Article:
‘Please Mind the Entry Rate Gap’

Students from the most advantaged backgrounds are ten times more likely to go to King’s College London, according to the latest UCAS figures. In 2017, only 3.5% of the 18-year olds intake came from the least advantaged areas. The College in turn claims to be on track to becoming the most inclusive Russell Group institution by 2029. Who is lying?

The UCAS 2017 End of Cycle Report shows that the College’s entry rate for those from privileged districts is 10.1 times higher than for their less advantaged peers.

Whilst this ratio is 2:1 overall in the UK, at 10 universities the ratio between 18-year-olds from lowest higher education participation areas and those from highest participation areas is above 9:1. With Imperial College London occupying the top position, King’s gets the bronze medal, with the third highest most to least advantaged ratio in the UK.

According to an analysis published by TES, the Times Higher Education’s sister publication, The College also has the lowest percentage of students from the most disadvantaged POLAR areas, a classification which categorises districts according to the number of young people going into higher education, in Russell Group. In 2017, this percentage was 3.5: out of the 1,975 18-year olds intake in 2017 only 70 came from the lowest “POLAR” quintile.

However, the College aims to become the most inclusive Russel Group institution by 2029. Despite its low scores in the reports, King’s Widening Participation programme yields promising results: ‘We consistently meet the milestones set out in our Access Agreements with the Office for Fair Access and in the past five years have made significant progress in recruiting students from state schools (up from 70% to 75%), students from BME backgrounds (up from 38% to 48%) and areas of high levels of deprivation (which includes POLAR targets).’, says a spokesperson from the College.

 

What explains the discrepancy between the College’s low performance in the UCAS and TES reports, and its own optimistic figures?

The POLAR classification is the prime suspect. POLAR figures depend greatly on the university’s recruitment area; as London has few districts in the lowest POLAR quintile, the fraction of students coming from there is bound to be small, leading to a skewed most to least privileged ratio.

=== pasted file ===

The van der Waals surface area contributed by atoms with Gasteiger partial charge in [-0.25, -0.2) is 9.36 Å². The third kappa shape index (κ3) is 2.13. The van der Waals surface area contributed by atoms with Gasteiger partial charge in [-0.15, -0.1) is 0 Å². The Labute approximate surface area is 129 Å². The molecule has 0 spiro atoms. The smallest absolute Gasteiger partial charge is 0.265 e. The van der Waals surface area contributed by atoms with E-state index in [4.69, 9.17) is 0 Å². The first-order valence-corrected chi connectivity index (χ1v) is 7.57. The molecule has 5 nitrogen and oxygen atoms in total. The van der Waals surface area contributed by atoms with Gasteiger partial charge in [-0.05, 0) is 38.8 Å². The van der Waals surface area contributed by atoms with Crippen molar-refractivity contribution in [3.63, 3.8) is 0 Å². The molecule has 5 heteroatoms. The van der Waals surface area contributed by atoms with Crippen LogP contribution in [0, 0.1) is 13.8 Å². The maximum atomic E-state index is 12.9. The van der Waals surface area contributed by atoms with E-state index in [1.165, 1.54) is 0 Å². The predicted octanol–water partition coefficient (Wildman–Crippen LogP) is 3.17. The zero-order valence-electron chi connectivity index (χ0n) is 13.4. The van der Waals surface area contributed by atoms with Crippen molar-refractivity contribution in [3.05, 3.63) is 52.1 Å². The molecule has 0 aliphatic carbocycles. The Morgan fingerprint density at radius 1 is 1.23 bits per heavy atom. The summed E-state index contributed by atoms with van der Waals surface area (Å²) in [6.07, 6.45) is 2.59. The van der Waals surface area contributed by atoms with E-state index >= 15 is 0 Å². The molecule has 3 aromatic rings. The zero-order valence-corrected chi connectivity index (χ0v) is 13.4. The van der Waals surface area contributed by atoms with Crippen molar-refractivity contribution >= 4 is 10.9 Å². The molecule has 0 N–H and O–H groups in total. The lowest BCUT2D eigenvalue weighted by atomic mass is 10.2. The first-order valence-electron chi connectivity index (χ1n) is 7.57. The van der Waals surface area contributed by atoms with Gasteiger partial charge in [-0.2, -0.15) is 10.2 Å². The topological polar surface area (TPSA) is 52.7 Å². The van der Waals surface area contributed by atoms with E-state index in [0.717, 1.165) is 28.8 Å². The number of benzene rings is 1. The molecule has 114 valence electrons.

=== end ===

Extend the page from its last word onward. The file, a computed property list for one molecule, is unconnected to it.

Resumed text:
Better indicators for disadvantage include the ACRON data, which categorises the UK population by examining socio-demographic factors as well as consumer behaviour, or personal background considerations. When taking these into account, we discover significant progress in tackling entry rate gaps which matches King’s ambitious goals. According to a spokesperson from the College, ‘Between 2013-14 and 2016-17 our proportion of students from the highest levels of urban disadvantage (according to the ACORN dataset) increased from 18.6% to 24.5%.’ The College also targets ‘students who are first in their family to go to university, disabled students, young carers or care experienced and those living independently’, the spokesperson added.

Moreover, King’s is also running K+, a programme aimed at supporting students from disadvantaged backgrounds in applying to university. This helped 1,500 students from targeted schools be admitted at the College between 2013-14 and 2016-17. Consequently, ‘Applicants who have completed one of our schemes, are care experienced or who are flagged via POLAR/ACORN are identified as part of the admissions process for additional consideration’, says a spokesperson from the College, an approach ‘identified as a feature of good practice in the most recent QAA Review.’

Besides the peculiarities of the POLAR measurement, an analysis of living costs may also prove insightful to understanding the College’s low scores in the reports. King’s estimates undergraduate living expenses at approximately £1,000-£1,200 per month, a figure significantly higher than in non-London universities: for example, Manchester University estimates students’ living expenses for 40 weeks at £9,255, or roughly £925 per month. Therefore, London living costs may discourage students from worse off areas to apply to study in the city.

But how does one tackle this? Creating more bursaries, grants and scholarships would undoubtedly increase and widen participation. And indeed, what immediately comes to mind, is the lowering of sky-high rent levels of university halls, which box many out of the market.

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